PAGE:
There's often confusion around the subject of custom contouring. Sometimes referred to as profiling or rockering, and not to be confused with the traditional sharpening process, this simplified Q&A format helps shed some light on the subject.
Here's a simplified look at why you should have your skates custom contoured.
1 - CONTOURING
Custom contouring is a precision system of re-shaping the radius on a skate blade. You might now be asking what a radius is and that is totally normal. If you’re wondering what a skate blade is I think you may have stumbled onto the wrong website.
2 - THE TERM “RADIUS”
When talking about a radius it’s important to remember some basic elementary school math terminology. A radius, in math terms, is the length of a line segment from the center of a circle to its perimeter. Simply put, the longer a radius the bigger the circle. As far as how the word “radius” relates to hockey skates it’s not much more complicated than that.
3 - WHAT DOES A MATH TERM HAVE TO DO WITH MY SKATES?
While technically there is an endless supply of options when it comes to the radius you can put on your steel the most common are 9’, 11’ and 13’. Before I lose you here just picture a bike wheel that’s standing up next to you and it has a 13’ radius which means it’s 26 feet tall. This wheel you’re picturing would have more rubber contacting the ground than a tire with an 11’ radius, 9’ radius and far more than a regular bike tire. By changing the radius of a skate blade you’re directly changing how much steel is making contact with the ice when you’re skating.
4 - WHY DO I WANT TO DO THIS?
So what’s the point of increasing or decreasing the amount of steel on the ice? Whether you're a recreational player or professional, an optimized radius will improve your on ice performance.
Depending on the profile you choose it can help with acceleration, more straight away speed, a quicker turning radius and increased agility - and there are additional benefits like greater stability and even a reduction muscle fatigue.
Increasing the amount of steel on the ice would increase the gliding speed you could achieve but decrease your turning ability. The opposite is true if you decreased the length of radius, you’d have more turning ability but you wouldn’t be able to skate quite as fast.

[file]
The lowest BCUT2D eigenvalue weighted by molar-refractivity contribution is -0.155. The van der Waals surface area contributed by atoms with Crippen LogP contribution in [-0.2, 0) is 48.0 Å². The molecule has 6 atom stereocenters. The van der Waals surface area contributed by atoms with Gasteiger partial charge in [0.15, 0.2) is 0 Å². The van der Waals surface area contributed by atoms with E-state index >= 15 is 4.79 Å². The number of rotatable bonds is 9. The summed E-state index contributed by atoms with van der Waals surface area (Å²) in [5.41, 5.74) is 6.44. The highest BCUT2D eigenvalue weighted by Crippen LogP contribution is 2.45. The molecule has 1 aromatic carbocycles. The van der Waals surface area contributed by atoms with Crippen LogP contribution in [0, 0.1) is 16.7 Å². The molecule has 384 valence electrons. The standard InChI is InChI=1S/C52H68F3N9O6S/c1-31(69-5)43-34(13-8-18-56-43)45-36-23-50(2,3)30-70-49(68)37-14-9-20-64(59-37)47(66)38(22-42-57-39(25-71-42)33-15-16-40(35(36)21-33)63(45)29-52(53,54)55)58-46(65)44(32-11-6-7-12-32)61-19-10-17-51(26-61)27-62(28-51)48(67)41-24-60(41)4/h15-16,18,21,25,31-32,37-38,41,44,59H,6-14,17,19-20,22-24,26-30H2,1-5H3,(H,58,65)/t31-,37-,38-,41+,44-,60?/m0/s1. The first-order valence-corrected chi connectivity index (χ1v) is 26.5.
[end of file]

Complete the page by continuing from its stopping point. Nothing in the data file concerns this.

5 - HOW MUCH TIME WILL IT TAKE TO ADJUST?
Changing the radius on your skates can be an adjustment but it’s not something a skater should worry about. Going to a longer radius requires a bit of an adjustment in your turning, something that shouldn’t take more than one ice time to accomplish.
6 - HOW DO I DECIDE WHICH RADIUS TO GO WITH?
It really depends on what you’re looking to get out of your radius. If you’re speed challenged and want to give yourself a little bit more when you’re racing for a puck it might be a good idea to go to a longer radius like 11’ or 13’ if you’re confident in your ability to turn on any radius. If you’re a great skater but feel like you could use some extra turning ability then you can go with a 9’ or lower although Bauer for example has all of their skates come out with a 9’ radius.
7 - WHAT ARE THE OTHER STOCK RADIUS’?
Bauer and Easton are 9’ while Reebok and CCM are 10’.
8 - WHAT’S A COMBO RADIUS?
A combo radius is when you get two different radius’ on the same skate. Going with a shorter radius on the front and a longer on the back is a way of splitting the difference. If you’re skating on a 9’ and you’re wanting a little more speed but you’re worried about jumping all the way to 11’ because you’re not sure about being able to turn as well you can go with a 9’/10’ combo radius and get the best of both worlds.
9 - WHAT ABOUT FORWARD LIE?
The other thing you’re able to do when profiling a skate is change the lie of the steel. By profiling some steel off of the front of the skate you can get yourself a little more on your toes if that’s something you're looking for. Some skates are forward already because of how the holder sits and don’t need any more help but others like the Supreme are very neutral and some would say even lean back a little so they are the perfect candidate for a forward lean.